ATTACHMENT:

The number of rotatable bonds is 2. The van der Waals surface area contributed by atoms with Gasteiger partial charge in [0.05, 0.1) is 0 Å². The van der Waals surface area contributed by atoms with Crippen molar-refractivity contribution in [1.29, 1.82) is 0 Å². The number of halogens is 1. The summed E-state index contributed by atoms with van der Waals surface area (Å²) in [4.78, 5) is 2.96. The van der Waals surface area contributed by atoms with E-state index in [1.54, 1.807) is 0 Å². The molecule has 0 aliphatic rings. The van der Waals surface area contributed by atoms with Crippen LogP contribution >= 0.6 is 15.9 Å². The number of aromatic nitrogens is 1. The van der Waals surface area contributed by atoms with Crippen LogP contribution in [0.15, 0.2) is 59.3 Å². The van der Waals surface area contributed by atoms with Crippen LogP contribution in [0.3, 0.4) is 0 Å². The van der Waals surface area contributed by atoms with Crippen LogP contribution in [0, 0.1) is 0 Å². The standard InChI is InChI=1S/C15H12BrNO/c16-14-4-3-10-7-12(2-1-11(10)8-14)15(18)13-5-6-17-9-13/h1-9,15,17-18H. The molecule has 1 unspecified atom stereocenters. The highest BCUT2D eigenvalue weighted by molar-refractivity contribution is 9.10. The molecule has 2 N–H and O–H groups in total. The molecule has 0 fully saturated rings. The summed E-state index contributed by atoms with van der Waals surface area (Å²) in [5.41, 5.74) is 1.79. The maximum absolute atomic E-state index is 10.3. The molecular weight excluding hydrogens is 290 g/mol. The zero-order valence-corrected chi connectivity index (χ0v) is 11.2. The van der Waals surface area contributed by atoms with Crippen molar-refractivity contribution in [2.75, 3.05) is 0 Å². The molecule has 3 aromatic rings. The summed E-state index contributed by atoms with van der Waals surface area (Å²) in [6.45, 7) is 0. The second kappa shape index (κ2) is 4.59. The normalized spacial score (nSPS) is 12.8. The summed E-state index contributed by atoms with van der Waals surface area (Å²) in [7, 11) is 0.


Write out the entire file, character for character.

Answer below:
The number of rotatable bonds is 2. The van der Waals surface area contributed by atoms with Gasteiger partial charge in [0.05, 0.1) is 0 Å². The van der Waals surface area contributed by atoms with Crippen molar-refractivity contribution in [1.29, 1.82) is 0 Å². The number of halogens is 1. The summed E-state index contributed by atoms with van der Waals surface area (Å²) in [4.78, 5) is 2.96. The van der Waals surface area contributed by atoms with E-state index in [1.54, 1.807) is 0 Å². The molecule has 0 aliphatic rings. The van der Waals surface area contributed by atoms with Crippen LogP contribution >= 0.6 is 15.9 Å². The number of aromatic nitrogens is 1. The van der Waals surface area contributed by atoms with Crippen LogP contribution in [0.15, 0.2) is 59.3 Å². The van der Waals surface area contributed by atoms with Crippen LogP contribution in [0.3, 0.4) is 0 Å². The van der Waals surface area contributed by atoms with Crippen LogP contribution in [0, 0.1) is 0 Å². The standard InChI is InChI=1S/C15H12BrNO/c16-14-4-3-10-7-12(2-1-11(10)8-14)15(18)13-5-6-17-9-13/h1-9,15,17-18H. The molecule has 1 unspecified atom stereocenters. The highest BCUT2D eigenvalue weighted by molar-refractivity contribution is 9.10. The molecule has 2 N–H and O–H groups in total. The molecule has 0 fully saturated rings. The summed E-state index contributed by atoms with van der Waals surface area (Å²) in [5.41, 5.74) is 1.79. The maximum absolute atomic E-state index is 10.3. The molecular weight excluding hydrogens is 290 g/mol. The zero-order valence-corrected chi connectivity index (χ0v) is 11.2. The van der Waals surface area contributed by atoms with Crippen molar-refractivity contribution in [2.75, 3.05) is 0 Å². The molecule has 3 aromatic rings. The summed E-state index contributed by atoms with van der Waals surface area (Å²) in [6.45, 7) is 0. The second kappa shape index (κ2) is 4.59. The normalized spacial score (nSPS) is 12.8. The summed E-state index contributed by atoms with van der Waals surface area (Å²) in [7, 11) is 0.